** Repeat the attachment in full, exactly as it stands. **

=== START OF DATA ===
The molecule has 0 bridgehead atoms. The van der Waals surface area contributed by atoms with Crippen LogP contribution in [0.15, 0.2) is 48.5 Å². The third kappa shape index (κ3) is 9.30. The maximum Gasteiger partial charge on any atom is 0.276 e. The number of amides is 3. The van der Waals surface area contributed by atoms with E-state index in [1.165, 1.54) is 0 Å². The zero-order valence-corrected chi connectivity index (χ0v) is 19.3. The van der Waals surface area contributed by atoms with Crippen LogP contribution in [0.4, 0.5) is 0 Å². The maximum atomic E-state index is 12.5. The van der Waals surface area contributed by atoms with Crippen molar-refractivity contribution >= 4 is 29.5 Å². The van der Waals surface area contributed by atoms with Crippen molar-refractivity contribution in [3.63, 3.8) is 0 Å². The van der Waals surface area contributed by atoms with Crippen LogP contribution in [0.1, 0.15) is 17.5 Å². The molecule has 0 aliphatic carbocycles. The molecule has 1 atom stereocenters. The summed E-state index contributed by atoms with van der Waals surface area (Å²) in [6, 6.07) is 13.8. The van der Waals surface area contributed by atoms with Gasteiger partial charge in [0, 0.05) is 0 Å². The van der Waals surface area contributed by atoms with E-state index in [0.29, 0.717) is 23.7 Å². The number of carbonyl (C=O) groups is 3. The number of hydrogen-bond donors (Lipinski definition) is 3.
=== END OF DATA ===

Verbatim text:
The molecule has 0 bridgehead atoms. The van der Waals surface area contributed by atoms with Crippen LogP contribution in [0.15, 0.2) is 48.5 Å². The third kappa shape index (κ3) is 9.30. The maximum Gasteiger partial charge on any atom is 0.276 e. The number of amides is 3. The van der Waals surface area contributed by atoms with E-state index in [1.165, 1.54) is 0 Å². The zero-order valence-corrected chi connectivity index (χ0v) is 19.3. The van der Waals surface area contributed by atoms with Crippen LogP contribution in [0.4, 0.5) is 0 Å². The maximum atomic E-state index is 12.5. The van der Waals surface area contributed by atoms with Crippen molar-refractivity contribution >= 4 is 29.5 Å². The van der Waals surface area contributed by atoms with Crippen molar-refractivity contribution in [3.63, 3.8) is 0 Å². The van der Waals surface area contributed by atoms with Crippen LogP contribution in [0.1, 0.15) is 17.5 Å². The molecule has 0 aliphatic carbocycles. The molecule has 1 atom stereocenters. The summed E-state index contributed by atoms with van der Waals surface area (Å²) in [6, 6.07) is 13.8. The van der Waals surface area contributed by atoms with Gasteiger partial charge in [0, 0.05) is 0 Å². The van der Waals surface area contributed by atoms with E-state index in [0.29, 0.717) is 23.7 Å². The number of carbonyl (C=O) groups is 3. The number of hydrogen-bond donors (Lipinski definition) is 3.